23 July 2019

The Electricity Authority today released a proposal to reform the transmission pricing methodology (TPM) that determines how Transpower sets charges to recover the costs of operating the national electricity transmission grid.

The Authority’s Chief Executive James Stevenson-Wallace says the proposed changes would significantly benefit electricity consumers – and solve some big issues with the current TPM.  

“We estimate a net benefit of about $2.7 billion over the next 30 years from our proposal through lower transmission and generation costs. 

 “Current charges spread the costs of regional transmission investments across all NZ consumers. This means some are paying more, while others are paying less, than the benefit they get from the transmission grid.

 “Our proposal rebalances transmission charges so that those who benefit pay. It does not increase charges overall. 

The Authority is proposing two new charges - a benefit-based charge to recover the costs of new grid investments, and the depreciated costs of seven major existing investments; and a residual charge to recover any remaining transmission costs.

“Some recent investments have been included to make sure consumers do not end up paying both for new investments and for recent major investments in other regions they didn’t benefit from.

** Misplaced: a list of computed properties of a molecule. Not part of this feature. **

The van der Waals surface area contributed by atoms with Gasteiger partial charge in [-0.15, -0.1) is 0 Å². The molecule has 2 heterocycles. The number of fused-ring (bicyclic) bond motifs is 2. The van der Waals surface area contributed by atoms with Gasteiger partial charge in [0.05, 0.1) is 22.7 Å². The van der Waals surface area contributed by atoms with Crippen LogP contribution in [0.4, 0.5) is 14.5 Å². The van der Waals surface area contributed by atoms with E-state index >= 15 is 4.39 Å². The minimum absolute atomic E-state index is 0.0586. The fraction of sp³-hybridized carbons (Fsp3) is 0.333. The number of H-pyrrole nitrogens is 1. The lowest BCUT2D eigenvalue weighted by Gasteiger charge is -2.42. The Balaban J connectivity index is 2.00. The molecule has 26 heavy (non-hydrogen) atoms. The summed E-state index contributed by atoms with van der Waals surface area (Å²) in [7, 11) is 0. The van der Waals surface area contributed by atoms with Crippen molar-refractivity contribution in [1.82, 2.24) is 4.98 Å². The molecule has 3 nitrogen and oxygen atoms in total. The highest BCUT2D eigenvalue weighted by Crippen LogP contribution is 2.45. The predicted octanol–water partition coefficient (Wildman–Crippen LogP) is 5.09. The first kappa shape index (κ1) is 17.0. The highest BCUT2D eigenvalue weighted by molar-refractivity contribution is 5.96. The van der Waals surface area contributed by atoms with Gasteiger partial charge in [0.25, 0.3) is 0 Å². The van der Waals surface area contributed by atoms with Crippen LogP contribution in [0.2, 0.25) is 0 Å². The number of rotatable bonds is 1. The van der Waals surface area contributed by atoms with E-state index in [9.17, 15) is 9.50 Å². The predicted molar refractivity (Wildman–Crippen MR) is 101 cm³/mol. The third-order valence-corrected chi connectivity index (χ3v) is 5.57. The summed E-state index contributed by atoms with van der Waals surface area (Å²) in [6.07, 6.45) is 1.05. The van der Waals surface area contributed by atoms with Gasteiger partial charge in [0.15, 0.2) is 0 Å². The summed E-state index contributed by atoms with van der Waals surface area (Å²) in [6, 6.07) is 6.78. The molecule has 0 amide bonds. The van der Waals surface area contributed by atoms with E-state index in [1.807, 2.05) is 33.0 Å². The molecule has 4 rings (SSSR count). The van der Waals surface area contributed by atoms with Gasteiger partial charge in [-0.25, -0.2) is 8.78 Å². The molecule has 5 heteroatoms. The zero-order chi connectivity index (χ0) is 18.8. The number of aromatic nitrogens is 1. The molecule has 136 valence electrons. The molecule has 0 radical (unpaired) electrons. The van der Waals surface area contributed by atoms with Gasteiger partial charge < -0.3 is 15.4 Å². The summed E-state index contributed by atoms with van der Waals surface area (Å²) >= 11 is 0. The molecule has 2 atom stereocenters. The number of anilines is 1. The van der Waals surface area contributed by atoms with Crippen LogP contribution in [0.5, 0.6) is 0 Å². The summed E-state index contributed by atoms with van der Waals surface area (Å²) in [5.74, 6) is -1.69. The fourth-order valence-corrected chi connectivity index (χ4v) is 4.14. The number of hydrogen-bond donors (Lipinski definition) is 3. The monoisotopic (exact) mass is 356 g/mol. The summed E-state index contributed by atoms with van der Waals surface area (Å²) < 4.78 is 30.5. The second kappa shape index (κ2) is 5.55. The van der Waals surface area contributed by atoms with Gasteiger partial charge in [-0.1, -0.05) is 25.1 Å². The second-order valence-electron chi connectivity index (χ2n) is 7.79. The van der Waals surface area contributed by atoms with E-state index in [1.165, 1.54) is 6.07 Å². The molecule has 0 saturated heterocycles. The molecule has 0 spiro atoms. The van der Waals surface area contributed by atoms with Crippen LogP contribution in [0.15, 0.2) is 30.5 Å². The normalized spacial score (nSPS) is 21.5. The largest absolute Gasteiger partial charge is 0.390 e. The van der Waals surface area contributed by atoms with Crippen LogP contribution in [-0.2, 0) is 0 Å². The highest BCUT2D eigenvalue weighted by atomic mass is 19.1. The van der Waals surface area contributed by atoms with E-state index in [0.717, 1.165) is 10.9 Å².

“Under the Authority’s proposal, wholesale market prices would work alongside the TPM to manage peaks, rather than the current peak charge. 

“The current peak charge sends the wrong price signals. Some consumers end up paying a premium when power is most valuable to them - even when there is plenty of transmission capacity available. 

“What we’re proposing is a more targeted and accurate way to signal grid congestion – with significant benefits for consumers. We estimate that peak prices would be on average 38% lower over 30 years than they are now.

Mr Stevenson-Wallace says the proposal will also support NZ’s transition to a low-emission economy.

“Under the current TPM, customers are investing in alternatives (such as batteries) to avoid paying the peak charge, which wastes resources and shifts the cost of operating and maintaining the grid to others.” 

 “This avoidance is likely to increase if the TPM is not amended, as more grid investments are made to support the shift to a low emissions economy – and batteries and distributed generation become more affordable.

”The proposal also solves another long-standing issue. Under the current TPM, only South Island generators pay for the high voltage direct current link (HVDC) between the North and South islands. This is essentially a tax on South Island generation, and a disincentive to invest in an area full of potential renewable energy opportunities.”

The Authority’s proposal includes a price cap for consumers and businesses connected directly to the grid to protect them from big price increases.

“Rebalancing charges means that some consumers will initially have to pay a bit more while others will pay a bit less. In the regions where transmission charges rise, the initial average increase is about $21 for the average annual electricity bill. This is less than fifty cents more each week - and consumers will be a lot better off in the future”, says Mr Stevenson-Wallace.